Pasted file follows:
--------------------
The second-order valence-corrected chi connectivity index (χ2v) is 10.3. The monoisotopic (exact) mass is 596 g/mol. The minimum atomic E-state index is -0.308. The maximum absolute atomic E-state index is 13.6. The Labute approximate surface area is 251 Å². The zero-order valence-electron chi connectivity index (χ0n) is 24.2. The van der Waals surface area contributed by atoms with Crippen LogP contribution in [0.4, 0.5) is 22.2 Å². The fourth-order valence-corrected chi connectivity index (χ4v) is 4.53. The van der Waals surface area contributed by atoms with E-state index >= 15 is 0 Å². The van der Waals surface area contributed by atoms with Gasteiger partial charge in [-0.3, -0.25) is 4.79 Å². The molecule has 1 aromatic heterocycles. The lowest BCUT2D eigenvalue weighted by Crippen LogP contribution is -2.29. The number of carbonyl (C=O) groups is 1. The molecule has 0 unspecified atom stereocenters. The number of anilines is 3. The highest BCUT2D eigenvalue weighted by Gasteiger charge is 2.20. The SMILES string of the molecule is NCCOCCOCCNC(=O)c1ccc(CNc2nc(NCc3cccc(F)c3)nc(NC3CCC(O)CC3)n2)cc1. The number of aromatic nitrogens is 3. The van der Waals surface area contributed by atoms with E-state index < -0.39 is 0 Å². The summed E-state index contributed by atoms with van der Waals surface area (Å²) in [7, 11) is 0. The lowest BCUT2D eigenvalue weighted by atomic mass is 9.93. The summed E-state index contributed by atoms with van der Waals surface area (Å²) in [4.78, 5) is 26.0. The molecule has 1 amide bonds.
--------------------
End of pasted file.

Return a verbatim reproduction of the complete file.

The second-order valence-corrected chi connectivity index (χ2v) is 10.3. The monoisotopic (exact) mass is 596 g/mol. The minimum atomic E-state index is -0.308. The maximum absolute atomic E-state index is 13.6. The Labute approximate surface area is 251 Å². The zero-order valence-electron chi connectivity index (χ0n) is 24.2. The van der Waals surface area contributed by atoms with Crippen LogP contribution in [0.4, 0.5) is 22.2 Å². The fourth-order valence-corrected chi connectivity index (χ4v) is 4.53. The van der Waals surface area contributed by atoms with E-state index >= 15 is 0 Å². The van der Waals surface area contributed by atoms with Gasteiger partial charge in [-0.3, -0.25) is 4.79 Å². The molecule has 1 aromatic heterocycles. The lowest BCUT2D eigenvalue weighted by Crippen LogP contribution is -2.29. The number of carbonyl (C=O) groups is 1. The molecule has 0 unspecified atom stereocenters. The number of anilines is 3. The highest BCUT2D eigenvalue weighted by Gasteiger charge is 2.20. The SMILES string of the molecule is NCCOCCOCCNC(=O)c1ccc(CNc2nc(NCc3cccc(F)c3)nc(NC3CCC(O)CC3)n2)cc1. The number of aromatic nitrogens is 3. The van der Waals surface area contributed by atoms with E-state index < -0.39 is 0 Å². The summed E-state index contributed by atoms with van der Waals surface area (Å²) in [7, 11) is 0. The lowest BCUT2D eigenvalue weighted by atomic mass is 9.93. The summed E-state index contributed by atoms with van der Waals surface area (Å²) in [4.78, 5) is 26.0. The molecule has 1 amide bonds.